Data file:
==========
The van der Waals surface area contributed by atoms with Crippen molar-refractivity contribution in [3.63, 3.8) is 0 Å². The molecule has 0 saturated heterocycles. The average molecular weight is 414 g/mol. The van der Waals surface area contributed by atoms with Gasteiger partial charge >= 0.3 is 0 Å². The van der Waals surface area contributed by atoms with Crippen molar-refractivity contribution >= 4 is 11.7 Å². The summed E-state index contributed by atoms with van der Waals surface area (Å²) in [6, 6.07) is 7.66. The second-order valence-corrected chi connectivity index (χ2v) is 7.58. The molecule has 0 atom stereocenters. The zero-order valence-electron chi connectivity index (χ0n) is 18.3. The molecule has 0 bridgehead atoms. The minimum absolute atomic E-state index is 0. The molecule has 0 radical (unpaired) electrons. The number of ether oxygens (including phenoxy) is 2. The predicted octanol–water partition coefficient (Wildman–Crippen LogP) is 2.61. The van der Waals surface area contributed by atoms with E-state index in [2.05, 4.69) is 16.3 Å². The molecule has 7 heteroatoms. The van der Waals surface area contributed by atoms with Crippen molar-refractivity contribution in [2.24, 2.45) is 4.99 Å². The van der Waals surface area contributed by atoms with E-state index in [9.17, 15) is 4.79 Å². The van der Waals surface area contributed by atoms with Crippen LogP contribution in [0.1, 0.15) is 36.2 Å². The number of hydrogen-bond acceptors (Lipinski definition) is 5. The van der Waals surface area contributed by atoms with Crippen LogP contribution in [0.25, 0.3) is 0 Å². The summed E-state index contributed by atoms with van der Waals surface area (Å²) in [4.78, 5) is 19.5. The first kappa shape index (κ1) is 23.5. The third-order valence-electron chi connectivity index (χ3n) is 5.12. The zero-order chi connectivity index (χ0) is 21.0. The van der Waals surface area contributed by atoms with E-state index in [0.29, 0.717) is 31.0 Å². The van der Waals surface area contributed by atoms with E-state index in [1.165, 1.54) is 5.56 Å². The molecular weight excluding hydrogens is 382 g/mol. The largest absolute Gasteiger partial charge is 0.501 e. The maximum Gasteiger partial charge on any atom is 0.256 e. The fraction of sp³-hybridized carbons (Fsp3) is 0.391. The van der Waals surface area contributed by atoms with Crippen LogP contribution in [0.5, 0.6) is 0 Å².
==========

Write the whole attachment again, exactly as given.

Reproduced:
The van der Waals surface area contributed by atoms with Crippen molar-refractivity contribution in [3.63, 3.8) is 0 Å². The molecule has 0 saturated heterocycles. The average molecular weight is 414 g/mol. The van der Waals surface area contributed by atoms with Gasteiger partial charge >= 0.3 is 0 Å². The van der Waals surface area contributed by atoms with Crippen molar-refractivity contribution >= 4 is 11.7 Å². The summed E-state index contributed by atoms with van der Waals surface area (Å²) in [6, 6.07) is 7.66. The second-order valence-corrected chi connectivity index (χ2v) is 7.58. The molecule has 0 atom stereocenters. The zero-order valence-electron chi connectivity index (χ0n) is 18.3. The molecule has 0 bridgehead atoms. The minimum absolute atomic E-state index is 0. The molecule has 0 radical (unpaired) electrons. The number of ether oxygens (including phenoxy) is 2. The predicted octanol–water partition coefficient (Wildman–Crippen LogP) is 2.61. The van der Waals surface area contributed by atoms with E-state index in [2.05, 4.69) is 16.3 Å². The molecule has 7 heteroatoms. The van der Waals surface area contributed by atoms with Crippen molar-refractivity contribution in [2.24, 2.45) is 4.99 Å². The van der Waals surface area contributed by atoms with E-state index in [9.17, 15) is 4.79 Å². The van der Waals surface area contributed by atoms with Crippen LogP contribution in [0.1, 0.15) is 36.2 Å². The number of hydrogen-bond acceptors (Lipinski definition) is 5. The van der Waals surface area contributed by atoms with Crippen LogP contribution in [0.25, 0.3) is 0 Å². The summed E-state index contributed by atoms with van der Waals surface area (Å²) in [4.78, 5) is 19.5. The first kappa shape index (κ1) is 23.5. The third-order valence-electron chi connectivity index (χ3n) is 5.12. The zero-order chi connectivity index (χ0) is 21.0. The van der Waals surface area contributed by atoms with E-state index in [0.29, 0.717) is 31.0 Å². The van der Waals surface area contributed by atoms with E-state index in [1.165, 1.54) is 5.56 Å². The molecular weight excluding hydrogens is 382 g/mol. The largest absolute Gasteiger partial charge is 0.501 e. The maximum Gasteiger partial charge on any atom is 0.256 e. The fraction of sp³-hybridized carbons (Fsp3) is 0.391. The van der Waals surface area contributed by atoms with Crippen LogP contribution in [0.5, 0.6) is 0 Å².